The aim was to explore efficacy of tumor necrosis factor (TNF) inhibitors in attenuating increases in anorexia and ubiquitin proteasome pathway transcripts in cardiac cachexia, a potentially lethal condition that responds poorly to current treatments. Cardiac cachexia was rapidly induced with monocrotaline in Sprague-Dawley rats. Either soluble TNF receptor-1 or the general inhibitor of TNF production, pentoxifylline, was given to diminish TNF action on the first indication of cachexia. Animals were anesthetized with a ketamine-xylazine-acepromazine cocktail, and then skeletal muscles were removed for subsequent measurements including ubiquitin proteasome pathway transcripts and Western blots. Both soluble TNF receptor-1 and pentoxifylline attenuated losses in both body and skeletal muscle masses and also reduced increases in selected ubiquitin proteasome pathway transcripts. The action of soluble TNF receptor-1 was partly through reversal of reduced food consumption, while the effects of pentoxifylline were independent of food intake. Here we demonstrate, for the first time, that attenuation of anorexia by soluble TNF receptor-1 treatment in monocrotaline-induced cardiac cachexia is responsible for attenuating increases in some ubiquitin proteasome pathway transcripts as well as preserving body mass and attenuating loss of skeletal muscle mass.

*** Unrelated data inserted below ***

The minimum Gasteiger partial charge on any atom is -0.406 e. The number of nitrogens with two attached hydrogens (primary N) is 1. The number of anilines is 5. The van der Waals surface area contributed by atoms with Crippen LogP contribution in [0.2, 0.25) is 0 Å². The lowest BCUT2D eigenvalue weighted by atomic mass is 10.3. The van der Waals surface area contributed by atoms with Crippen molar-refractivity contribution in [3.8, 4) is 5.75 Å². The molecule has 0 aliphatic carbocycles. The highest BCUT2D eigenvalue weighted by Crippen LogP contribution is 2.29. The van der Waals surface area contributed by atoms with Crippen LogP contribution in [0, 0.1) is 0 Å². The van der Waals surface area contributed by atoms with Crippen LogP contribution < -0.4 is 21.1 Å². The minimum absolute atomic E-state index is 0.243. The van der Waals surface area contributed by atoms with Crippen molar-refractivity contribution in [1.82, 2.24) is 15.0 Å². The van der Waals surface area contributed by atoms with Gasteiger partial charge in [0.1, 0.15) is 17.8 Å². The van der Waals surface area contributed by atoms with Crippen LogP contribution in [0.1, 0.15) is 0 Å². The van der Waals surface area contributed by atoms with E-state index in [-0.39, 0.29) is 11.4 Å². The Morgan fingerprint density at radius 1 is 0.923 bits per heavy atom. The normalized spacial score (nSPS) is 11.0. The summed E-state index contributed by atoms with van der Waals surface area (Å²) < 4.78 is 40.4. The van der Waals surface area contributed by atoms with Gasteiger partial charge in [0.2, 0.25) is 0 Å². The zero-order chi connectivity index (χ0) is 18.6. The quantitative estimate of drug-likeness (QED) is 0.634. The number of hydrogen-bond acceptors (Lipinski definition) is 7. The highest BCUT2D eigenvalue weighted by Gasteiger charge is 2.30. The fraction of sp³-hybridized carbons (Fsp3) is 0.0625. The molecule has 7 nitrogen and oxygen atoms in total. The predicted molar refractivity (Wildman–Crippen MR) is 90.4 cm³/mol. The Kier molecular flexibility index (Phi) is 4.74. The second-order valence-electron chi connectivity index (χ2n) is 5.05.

- Proinflammatory cytokine